Hugh Bonneville, star of Downton Abbey, was in the third row at the Royal Shakespeare Theatre for this triumphant press night and seemed to enjoy the event enormously. As did we all. I can't recall so many curtain-calls at Stratford for a long time.
Director Christopher Luscombe, fresh from Monty Python's Spamalot, has taken two of Shakespeare's comedies and set them at the start and finish of the First World War. You can enjoy them separately or, on certain dates, in a five-hour double bill.
If the title of the second play, Love's Labour's Won, doesn't ring a bell, it's because it is better known as Much Ado About Nothing. The RSC takes the view that Much Ado is actually Shakespeare's "missing" sequel to Love's Labour's Lost.
The romantic leads in both plays, sparking and snapping at each other, are Michelle Terry and Edward Bennett and you can't fault them.
But it's the secondary characters who delight – notably Nick Haverson as Dogberry, the constable who gets long words wrong, and David Horovitch as Holofernes, the pedantic schoolteacher, delivering a master class in how to play an old codger.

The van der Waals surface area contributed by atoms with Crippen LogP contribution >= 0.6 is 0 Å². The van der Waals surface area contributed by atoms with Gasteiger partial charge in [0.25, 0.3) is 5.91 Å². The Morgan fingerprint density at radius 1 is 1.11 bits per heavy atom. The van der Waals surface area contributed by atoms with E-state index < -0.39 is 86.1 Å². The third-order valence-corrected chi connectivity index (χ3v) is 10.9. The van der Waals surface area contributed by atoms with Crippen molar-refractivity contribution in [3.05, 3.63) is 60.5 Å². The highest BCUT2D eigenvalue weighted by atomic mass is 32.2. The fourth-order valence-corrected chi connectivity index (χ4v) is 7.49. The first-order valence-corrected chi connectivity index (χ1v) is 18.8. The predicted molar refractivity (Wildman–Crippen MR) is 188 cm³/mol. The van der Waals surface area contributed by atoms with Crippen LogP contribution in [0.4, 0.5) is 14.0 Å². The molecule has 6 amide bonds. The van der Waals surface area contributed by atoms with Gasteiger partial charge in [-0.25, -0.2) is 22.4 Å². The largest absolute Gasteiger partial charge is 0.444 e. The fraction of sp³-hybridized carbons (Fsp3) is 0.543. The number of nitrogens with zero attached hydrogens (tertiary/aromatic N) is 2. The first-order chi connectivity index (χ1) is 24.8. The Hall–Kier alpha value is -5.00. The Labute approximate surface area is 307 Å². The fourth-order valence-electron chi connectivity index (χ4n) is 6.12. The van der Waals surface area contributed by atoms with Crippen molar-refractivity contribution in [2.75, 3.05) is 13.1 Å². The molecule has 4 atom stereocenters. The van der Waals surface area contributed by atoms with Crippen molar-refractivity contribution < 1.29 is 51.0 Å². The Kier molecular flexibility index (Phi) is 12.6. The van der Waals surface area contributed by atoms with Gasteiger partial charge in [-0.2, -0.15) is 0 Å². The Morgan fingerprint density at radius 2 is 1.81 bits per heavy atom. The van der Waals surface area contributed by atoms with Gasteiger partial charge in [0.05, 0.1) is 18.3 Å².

The RST set, a replica of nearby Charlecote House, is a joy to behold and the vast, deep stage is used to great effect with scenes sliding and rising. The music by Nigel Hess is perfectly pitched for the Great War period.
But this, above all, is a director's event . Luscombe has gone through every line of both plays looking for new comic turns. So we have a Brideshead-style teddy bear threatened with a drop from a great height, a billiard game emerging from the pit and a riotous scene in an overcrowded police station.
These painstakingly reworked comedies are pure delight. The irony is that at least half of the laughs come from the mind of Christopher Luscombe, not William Shakespeare. Even so, I bet the Bard would approve.
The plays are at Stratford until March 14.
by Peter Rhodes